If you’re a baseball fan, or if you happened to watch ESPN for more than a minute in the past five days, you’ve likely been bludgeoned with the sledgehammer that is the Jorge Posada-New York Yankees soap opera.
For those of you unfamiliar, here’s what went down…
Jorge Posada is the long-time catcher of the Yankees, a great player in his prime and part of the core that won multiple World Series titles between 1996 and 2009. Currently, he’s 39 years old, in the final year of a four-year contract that pays him a total of $52.4 million and is struggling mightily at the plate. His OPS (on-base percentage plus slugging percentage) is .653 which puts him 144th out of 189 players that qualify for the batting title.
Translation: He stinks out loud.
Because of this, Yankees manager Joe Girardi had the audacity to drop him to 9th in the lineup this past week. Posada was originally reported to be livid with that injustice, pulled himself out of the lineup, and it became the only topic of discussion around Major League Baseball for the remainder of the weekend, complete with the national media asking fans whose side they were on.
Further complicating matters was the fact Yankees icon and starting shortstop, Derek Jeter, came to the defense of Posada in the following days. Jeter, of course, was involved in a very public, and at times overly dramatic, contract negotiation in the offseason that resulted in the 36-year-old receiving a three-year, $51 million deal despite the fact he is clearly on the downside of his career. This only added to the controversy because the Jeter-front office relationship was already considered to be on the rocks because of this past winter’s dealings.
Instead of parting ways with popular players that once helped lead the team championships and are now on the decline, the Yankees dug into their bottomless pit of money and drastically overpaid for decreasing production.
I happened to (unintentionally) catch part of Mark Madden’s show on Tuesday as he was talking about this story and brought up an interesting comparison: the Pittsburgh Steelers. The Steelers never find themselves forced to play aging, once-great players that no longer are because their approach seems to be one of “it’s better to get rid of somebody a year too early than a year too late.”
The Yankees and Steelers, of course, operate in different sports with different rules. The Yankees, a cash cow that hasn’t been restricted by a salary cap, can spend any amount of money they want on any player without having to worry about how it could hurt the rest of their team (even if it does). If they make a $20 million mistake and miss on a player, it doesn’t matter as much as it would a team in a salary cap sport (or a team that doesn’t have their financial resources).
But it still matters. Opportunity cost is still at work.
By paying Derek Jeter or Jorge Posada over $15 million per year at this point in their career, it makes it impossible for them to be benched, and there’s no way they’re going to bring in somebody else to replace them. Had they done the unpopular thing and simply moved on, they would have been able to fill that spot with a younger, better player. Would Yankees fans have been pissed? In the short term, yes, but they would have quickly gotten over it and still had the memories.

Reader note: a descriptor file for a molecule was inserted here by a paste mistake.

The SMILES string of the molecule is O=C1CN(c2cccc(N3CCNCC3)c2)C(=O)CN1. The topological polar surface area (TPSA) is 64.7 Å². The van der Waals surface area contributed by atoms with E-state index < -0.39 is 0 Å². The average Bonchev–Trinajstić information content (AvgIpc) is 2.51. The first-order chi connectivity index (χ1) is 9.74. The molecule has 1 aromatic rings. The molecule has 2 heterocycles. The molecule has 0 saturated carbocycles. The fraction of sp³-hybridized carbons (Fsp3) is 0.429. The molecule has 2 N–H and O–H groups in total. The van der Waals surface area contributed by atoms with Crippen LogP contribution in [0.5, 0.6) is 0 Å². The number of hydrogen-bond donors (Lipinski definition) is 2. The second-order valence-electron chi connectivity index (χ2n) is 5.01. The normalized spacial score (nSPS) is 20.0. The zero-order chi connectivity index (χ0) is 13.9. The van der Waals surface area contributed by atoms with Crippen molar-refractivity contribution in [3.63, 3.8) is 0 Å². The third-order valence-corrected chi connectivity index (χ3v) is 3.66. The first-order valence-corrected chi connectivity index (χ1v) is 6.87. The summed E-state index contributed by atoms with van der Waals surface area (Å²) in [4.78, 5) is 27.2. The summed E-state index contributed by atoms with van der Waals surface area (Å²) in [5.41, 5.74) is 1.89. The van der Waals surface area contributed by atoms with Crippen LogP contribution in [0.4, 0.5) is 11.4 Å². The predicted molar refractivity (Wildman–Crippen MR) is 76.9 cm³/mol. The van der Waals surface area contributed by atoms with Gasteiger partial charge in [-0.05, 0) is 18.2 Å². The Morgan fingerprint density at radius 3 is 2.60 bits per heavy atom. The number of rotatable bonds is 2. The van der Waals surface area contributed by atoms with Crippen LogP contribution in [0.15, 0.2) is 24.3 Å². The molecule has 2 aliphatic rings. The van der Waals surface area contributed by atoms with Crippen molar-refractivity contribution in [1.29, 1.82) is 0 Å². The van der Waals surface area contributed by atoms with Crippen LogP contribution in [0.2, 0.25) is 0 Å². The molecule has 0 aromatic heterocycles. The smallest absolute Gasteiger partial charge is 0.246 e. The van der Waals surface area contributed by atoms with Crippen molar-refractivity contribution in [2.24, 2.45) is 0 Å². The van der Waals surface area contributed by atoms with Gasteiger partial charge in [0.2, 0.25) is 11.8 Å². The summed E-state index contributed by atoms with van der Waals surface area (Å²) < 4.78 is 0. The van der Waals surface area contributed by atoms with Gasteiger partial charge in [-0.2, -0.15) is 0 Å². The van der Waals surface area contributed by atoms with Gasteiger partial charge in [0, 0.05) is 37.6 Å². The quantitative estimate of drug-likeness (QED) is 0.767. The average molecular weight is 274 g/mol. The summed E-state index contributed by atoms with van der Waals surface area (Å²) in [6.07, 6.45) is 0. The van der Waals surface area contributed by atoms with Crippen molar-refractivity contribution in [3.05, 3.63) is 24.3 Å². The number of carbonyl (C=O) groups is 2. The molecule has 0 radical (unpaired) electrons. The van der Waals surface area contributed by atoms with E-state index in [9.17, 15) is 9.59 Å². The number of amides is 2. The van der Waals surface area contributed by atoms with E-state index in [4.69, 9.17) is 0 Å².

The Steelers aren’t afraid to move on. Can it be cruel? Sure. But that doesn’t mean it isn’t necessary.
This kind of goes back to the argument from last week about whether or not the Steelers should have kept Alan Faneca, and what, if any, difference he could have made for the 2011 Steelers. Faneca was a great Steeler, a Hall of Famer, and one of the best offensive lineman to ever suit up for the team. He was also a popular player that fit the “image” of a Pittsburgh Steeler: Tough, hard-working, no-nonsense, etc., etc., etc. That also made him extremely popular, which didn’t stop the Steelers from parting ways when it became obvious his price was going to go beyond his current level of production. And for as loathed as the interior of the Steelers offensive line has been over the past three years, they were still probably better off, both in a football sense as well as a financial sense, to let Faneca go.
The biggest thing I remember about the Jeter negotiations was the public perception (mainly from the media) that they HAD to pay him because of everything he did, what he meant and how unfathomable it would be to see him in another uniform. And that’s just crazy. Franco Harris and Mike Webster finished their careers in Seattle and Kansas City respectively, and the world didn’t spin off of its axis. Thirty years later, it’s not even a blip on the radar screen.
For more recent examples you have guys like Carnell Lake, Joey Porter and Willie Parker. It doesn’t always work out perfectly, though. The Steelers clearly let Rod Woodson go too soon, which was clearly a mistake, and they’ll be the first to admit it (and they have admitted it). Still, there’s going to come a time, perhaps sooner rather than later, when the Steelers are going to have make difficult decisions on guys like Aaron Smith, Hines Ward and perhaps even Troy Polamalu. Great players, championship players and popular players. Guys you would love to see play their entire career with the Steelers, but If history is any indicator they’re likely — and perhaps rightly — to be willing to let them go as soon as their price tag exceeds their on-field value.